Donald Trump made sure the mid-term elections in the US were about him, barnstorming the states where the Republican Party governors, senators and district representatives were in tight races.

He told audiences that though they would not see his name on the ballot, it was really about him. And he was right. He was looking for a thumping endorsement of his presidency and, such is his delusions, probably expected it.

But Americans turned out in greater numbers than normally bother with the mid terms and they have given the Democrats a majority in the House of Representatives. Trump may say now that was only to be expected, mid term elections often produce a swing against the President as the did in the middle of Barack Obama's first term. That year, 2010, Republicans gained control of the House.


That was the arrival of the "tea party" Republicans, hard line conservatives who would brook no compromise with Obama by the party's congressional leaders. At times they preferred to shut down the federal government than pass even a temporary budget. They started the movement that polarised American politics and prepared the ground for Trump.

Since his election two years ago, Republicans have been accusing Democrats of an unwillingness to work with this President, a charge Democrats do not deny. Very little of what this President says or does is the sort of government respectable politicians would want to be associated with.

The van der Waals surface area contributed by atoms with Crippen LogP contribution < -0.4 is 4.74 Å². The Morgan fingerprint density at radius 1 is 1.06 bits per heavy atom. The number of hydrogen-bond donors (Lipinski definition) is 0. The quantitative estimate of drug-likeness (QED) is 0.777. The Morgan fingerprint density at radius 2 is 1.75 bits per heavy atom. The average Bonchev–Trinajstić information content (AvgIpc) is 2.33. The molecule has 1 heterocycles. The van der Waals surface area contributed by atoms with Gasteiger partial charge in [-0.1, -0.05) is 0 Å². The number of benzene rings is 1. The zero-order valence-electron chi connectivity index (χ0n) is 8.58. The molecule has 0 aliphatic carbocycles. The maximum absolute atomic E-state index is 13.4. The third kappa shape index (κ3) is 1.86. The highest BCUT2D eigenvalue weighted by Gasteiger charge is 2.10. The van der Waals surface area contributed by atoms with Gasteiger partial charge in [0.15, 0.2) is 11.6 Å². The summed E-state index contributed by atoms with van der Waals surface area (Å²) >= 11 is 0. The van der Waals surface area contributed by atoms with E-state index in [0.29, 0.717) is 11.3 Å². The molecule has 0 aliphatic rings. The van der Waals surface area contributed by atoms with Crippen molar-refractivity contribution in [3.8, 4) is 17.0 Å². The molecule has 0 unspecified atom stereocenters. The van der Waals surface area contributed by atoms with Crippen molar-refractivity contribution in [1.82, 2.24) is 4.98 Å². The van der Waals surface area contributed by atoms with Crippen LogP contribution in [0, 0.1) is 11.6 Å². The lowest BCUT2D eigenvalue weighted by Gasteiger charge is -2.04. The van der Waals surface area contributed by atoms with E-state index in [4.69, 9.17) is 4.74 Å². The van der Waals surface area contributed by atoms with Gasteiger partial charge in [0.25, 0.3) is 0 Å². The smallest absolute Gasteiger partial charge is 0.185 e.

Many are surprised that respected Republicans have fallen in behind him. They fear that if they do not, he will find a supporter in their state or district to take their party nomination at the next election, much as the tea party used to do.

It is hard to remember any precedent in American politics for a complete outsider taking over one of its major parties to this degree. Trump's dominance of the Republican Party appears absolute unless there is a John McCane among the new senators and House representatives or state governors elected yesterday.

The Senate, where only a third of the seats were up for election, has kept a Republican majority. Many outside America might have expected Republican senators to suffer for sending Judge Brett Kavanaugh to the Supreme Court only a few weeks ago.

It is a measure of how much American public opinion is out of step with the modern world, that Kavanaugh's appalling display in the televised hearing of a woman's complaint of sexual assault worked for Republicans in these elections.

Far from trying to bury the subject as soon as they could, Republicans campaigned on it, accusing Senate Democrats of injustice.

America has become a strange country under Trump. While he has lost control of the lower chamber of Congress, he has not done nearly as badly as his conduct in office deserved.

It is now over to the House Democrats to show that he no longer has things his own way but, more important, that Trump's style of politics is not theirs.

They need move the country past antagonism and division and do what they can to show the US dignified, respected and great again.